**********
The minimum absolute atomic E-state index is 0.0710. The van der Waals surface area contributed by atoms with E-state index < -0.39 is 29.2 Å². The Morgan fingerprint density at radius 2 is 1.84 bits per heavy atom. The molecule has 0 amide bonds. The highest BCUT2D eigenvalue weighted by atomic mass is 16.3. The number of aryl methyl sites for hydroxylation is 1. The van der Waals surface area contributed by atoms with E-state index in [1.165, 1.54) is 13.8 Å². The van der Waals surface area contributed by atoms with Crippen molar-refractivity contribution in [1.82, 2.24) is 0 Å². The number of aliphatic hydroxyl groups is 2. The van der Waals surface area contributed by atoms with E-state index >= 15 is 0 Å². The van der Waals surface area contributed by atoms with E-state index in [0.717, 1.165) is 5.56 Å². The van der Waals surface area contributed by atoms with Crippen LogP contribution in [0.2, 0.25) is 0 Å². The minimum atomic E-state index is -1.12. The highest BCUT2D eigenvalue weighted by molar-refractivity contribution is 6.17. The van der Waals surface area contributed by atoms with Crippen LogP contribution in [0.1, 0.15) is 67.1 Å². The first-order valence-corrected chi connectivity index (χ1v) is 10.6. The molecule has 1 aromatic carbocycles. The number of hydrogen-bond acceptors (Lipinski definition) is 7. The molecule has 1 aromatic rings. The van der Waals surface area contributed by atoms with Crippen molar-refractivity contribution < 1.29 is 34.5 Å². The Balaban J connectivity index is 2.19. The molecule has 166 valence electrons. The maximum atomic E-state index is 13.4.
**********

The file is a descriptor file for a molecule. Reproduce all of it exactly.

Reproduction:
The minimum absolute atomic E-state index is 0.0710. The van der Waals surface area contributed by atoms with E-state index < -0.39 is 29.2 Å². The Morgan fingerprint density at radius 2 is 1.84 bits per heavy atom. The molecule has 0 amide bonds. The highest BCUT2D eigenvalue weighted by atomic mass is 16.3. The number of aryl methyl sites for hydroxylation is 1. The van der Waals surface area contributed by atoms with E-state index in [1.165, 1.54) is 13.8 Å². The van der Waals surface area contributed by atoms with Crippen molar-refractivity contribution in [1.82, 2.24) is 0 Å². The number of aliphatic hydroxyl groups is 2. The van der Waals surface area contributed by atoms with E-state index >= 15 is 0 Å². The van der Waals surface area contributed by atoms with E-state index in [0.717, 1.165) is 5.56 Å². The van der Waals surface area contributed by atoms with Crippen LogP contribution in [0.2, 0.25) is 0 Å². The minimum atomic E-state index is -1.12. The highest BCUT2D eigenvalue weighted by molar-refractivity contribution is 6.17. The van der Waals surface area contributed by atoms with Crippen LogP contribution in [0.1, 0.15) is 67.1 Å². The first-order valence-corrected chi connectivity index (χ1v) is 10.6. The molecule has 1 aromatic carbocycles. The number of hydrogen-bond acceptors (Lipinski definition) is 7. The molecule has 1 aromatic rings. The van der Waals surface area contributed by atoms with Crippen molar-refractivity contribution < 1.29 is 34.5 Å². The Balaban J connectivity index is 2.19. The molecule has 166 valence electrons. The maximum atomic E-state index is 13.4.